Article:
The seafood market that we walked into was one of those that had live seafood on display. You would walk up to a counter surrounded by tanks of live animals, point to the sea creature you wanted to take home, and the person behind the counter would fetch your choice from the tank and prep the animal for you to cook.

This seafood market also had pre-cut and prepped food though, and those were what I would typically buy. I grabbed a nice, juicy salmon filet and brought it to the counter. 

Mom, though, wanted a live fish. She inspected the tanks for the freshest, liveliest fish, pointed to the one she wanted, and we watched as the man behind the counter grabbed a net to retrieve the fish. 

With a fish in the net, it was time to prep. I had never actually seen what they did to prep the fish, and the man behind the counter didn’t try to hide it. He grabbed the fish up high with one hand for us all to see, and with a wooden stick in the other hand, knocked the fish in the head multiple times to render it unconscious. When it stopped squirming, he put it down on his cutting board, shaved its scales off, and began cutting it up, with large dramatic swings of his cleaver. 

I felt so bad. Obviously, I knew that the fish would eventually die so that we could eat it, but I didn’t know that this was the process for ending its life. 

I was in shock, and told my mom repeatedly as we walked home, “This is the last time I am eating fish”. 

And just like that, I decided to become vegetarian. Because I was not one to waste food, I finished the salmon filet I bought over the next day or two, and that was it. No more fish. No more seafood. Mom and Dad understood my decision based on the seafood market experience, and more or less accepted my new diet.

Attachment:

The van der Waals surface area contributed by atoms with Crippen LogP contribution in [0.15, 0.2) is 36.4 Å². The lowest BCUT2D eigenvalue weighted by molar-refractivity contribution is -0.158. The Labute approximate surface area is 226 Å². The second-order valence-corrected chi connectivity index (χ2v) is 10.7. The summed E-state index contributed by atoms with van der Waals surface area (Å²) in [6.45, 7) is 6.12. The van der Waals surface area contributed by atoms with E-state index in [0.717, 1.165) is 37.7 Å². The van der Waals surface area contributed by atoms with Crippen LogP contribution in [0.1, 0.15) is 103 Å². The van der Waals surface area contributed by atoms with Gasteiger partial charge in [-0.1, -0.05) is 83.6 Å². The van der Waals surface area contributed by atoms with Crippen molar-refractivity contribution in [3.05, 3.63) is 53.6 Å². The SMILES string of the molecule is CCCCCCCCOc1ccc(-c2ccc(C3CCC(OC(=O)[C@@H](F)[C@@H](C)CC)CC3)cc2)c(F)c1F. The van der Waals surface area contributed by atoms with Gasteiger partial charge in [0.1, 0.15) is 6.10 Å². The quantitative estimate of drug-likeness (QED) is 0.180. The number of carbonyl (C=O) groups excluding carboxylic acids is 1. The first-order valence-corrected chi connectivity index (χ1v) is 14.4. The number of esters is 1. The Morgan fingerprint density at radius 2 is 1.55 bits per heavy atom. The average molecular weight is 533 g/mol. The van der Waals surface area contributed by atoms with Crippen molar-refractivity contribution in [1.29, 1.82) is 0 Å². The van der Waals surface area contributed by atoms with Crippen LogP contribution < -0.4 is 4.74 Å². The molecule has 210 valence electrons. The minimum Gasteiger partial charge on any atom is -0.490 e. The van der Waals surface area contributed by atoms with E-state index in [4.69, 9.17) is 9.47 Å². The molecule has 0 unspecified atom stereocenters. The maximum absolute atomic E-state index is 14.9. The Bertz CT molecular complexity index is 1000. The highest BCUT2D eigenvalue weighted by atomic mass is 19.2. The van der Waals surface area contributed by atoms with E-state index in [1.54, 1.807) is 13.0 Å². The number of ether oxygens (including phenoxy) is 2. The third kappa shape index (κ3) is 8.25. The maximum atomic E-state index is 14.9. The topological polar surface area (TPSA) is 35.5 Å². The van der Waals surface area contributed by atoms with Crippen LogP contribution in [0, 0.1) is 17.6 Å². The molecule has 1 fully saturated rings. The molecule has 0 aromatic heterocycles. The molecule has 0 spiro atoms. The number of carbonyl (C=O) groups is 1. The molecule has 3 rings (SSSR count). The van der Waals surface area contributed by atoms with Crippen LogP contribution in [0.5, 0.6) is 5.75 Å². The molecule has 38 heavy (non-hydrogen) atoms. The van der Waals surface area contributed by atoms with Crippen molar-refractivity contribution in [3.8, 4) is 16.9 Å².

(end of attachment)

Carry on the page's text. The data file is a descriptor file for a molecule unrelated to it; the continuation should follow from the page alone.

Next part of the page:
The Road to Veganism

I remained vegetarian for about a year. Most of the meals I was eating involved lots of asian vegetables: kabocha squash, gobo root, bok choy, Gai choy, etc. I rarely touched dairy products since I am lactose intolerant, so the only thing I ate regularly that was not vegan was eggs. 

Every couple of weeks, I would buy the biggest and cheapest carton of eggs. I ate two eggs a day pretty much everyday for the protein and vitamin D. I always boiled a huge batch of them to last me for the week, and I even shared some of it with my dog. 


But then, one day, I asked myself, “Do I need eggs?”

I didn’t need to watch some food documentary to remind myself where my eggs came from. I knew that some poor chicken stuck in some shitty little coup was being used to produce the eggs that I (and my dog) were eating everyday. Do I want to continue relying on animals for food? The main reason why I wanted to keep eggs around were for their natural source of Vitamin D. But I could get Vitamin D from the sun–after all, it’s not like there is a lack of it in Las Vegas. And I could continue to get my Vitamin D from the enriched rice milk I was drinking everyday. What’s so bad about that? 

I was hung up on the whole “natural” vs “unnatural” source of Vitamin D argument for a while. 

Ultimately, I decided on what was important to me. Did I want to rely on another animal’s life just to fuel my own? If animals had the option to eat humans over something else that was just as nutritious as humans, then wouldn’t we prefer that they chose the latter?

For me, it was a purely ethical decision to remove my personal dependency on animals for food.  

So, I stopped buying eggs and became vegan.

The Takeaway

Everybody’s story to becoming vegan is different. Mine is just one of the many variations that are out there. 

The key thing to remember is that the vegan diet is not for everybody, and if it is for some people, it does not have to be a diet change that happens overnight. 

My personal journey from meat eater to vegan took about 3 years. Even when I went vegetarian, I still did not think the vegan diet was the right one for me, or one that I would ever adopt.

But things change. People change. Your circumstances and how you think about yourself and your relationship with food changes. When you acknowledge those changes, you’ll be able to make the right decisions for yourself and choose a diet that works best for you.

3 thoughts on “How I became vegan”